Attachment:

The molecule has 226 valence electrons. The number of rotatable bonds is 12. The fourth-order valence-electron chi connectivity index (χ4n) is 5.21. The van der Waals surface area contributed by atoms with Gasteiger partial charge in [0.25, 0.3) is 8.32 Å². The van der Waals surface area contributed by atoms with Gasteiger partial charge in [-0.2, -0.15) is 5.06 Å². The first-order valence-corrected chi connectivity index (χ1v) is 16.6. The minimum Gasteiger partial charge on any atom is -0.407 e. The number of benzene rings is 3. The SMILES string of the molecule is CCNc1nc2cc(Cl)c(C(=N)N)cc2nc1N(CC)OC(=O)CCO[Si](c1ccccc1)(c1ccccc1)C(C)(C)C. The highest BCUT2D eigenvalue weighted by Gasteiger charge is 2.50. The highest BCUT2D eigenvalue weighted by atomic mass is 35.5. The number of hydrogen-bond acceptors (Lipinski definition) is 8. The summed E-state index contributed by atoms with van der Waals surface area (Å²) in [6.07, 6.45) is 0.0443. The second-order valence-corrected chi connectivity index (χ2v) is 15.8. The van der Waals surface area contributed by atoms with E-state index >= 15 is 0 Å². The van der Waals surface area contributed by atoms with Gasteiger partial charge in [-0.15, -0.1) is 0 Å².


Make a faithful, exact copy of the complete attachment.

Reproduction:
The molecule has 226 valence electrons. The number of rotatable bonds is 12. The fourth-order valence-electron chi connectivity index (χ4n) is 5.21. The van der Waals surface area contributed by atoms with Gasteiger partial charge in [0.25, 0.3) is 8.32 Å². The van der Waals surface area contributed by atoms with Gasteiger partial charge in [-0.2, -0.15) is 5.06 Å². The first-order valence-corrected chi connectivity index (χ1v) is 16.6. The minimum Gasteiger partial charge on any atom is -0.407 e. The number of benzene rings is 3. The SMILES string of the molecule is CCNc1nc2cc(Cl)c(C(=N)N)cc2nc1N(CC)OC(=O)CCO[Si](c1ccccc1)(c1ccccc1)C(C)(C)C. The highest BCUT2D eigenvalue weighted by Gasteiger charge is 2.50. The highest BCUT2D eigenvalue weighted by atomic mass is 35.5. The number of hydrogen-bond acceptors (Lipinski definition) is 8. The summed E-state index contributed by atoms with van der Waals surface area (Å²) in [6.07, 6.45) is 0.0443. The second-order valence-corrected chi connectivity index (χ2v) is 15.8. The van der Waals surface area contributed by atoms with E-state index >= 15 is 0 Å². The van der Waals surface area contributed by atoms with Gasteiger partial charge in [-0.15, -0.1) is 0 Å².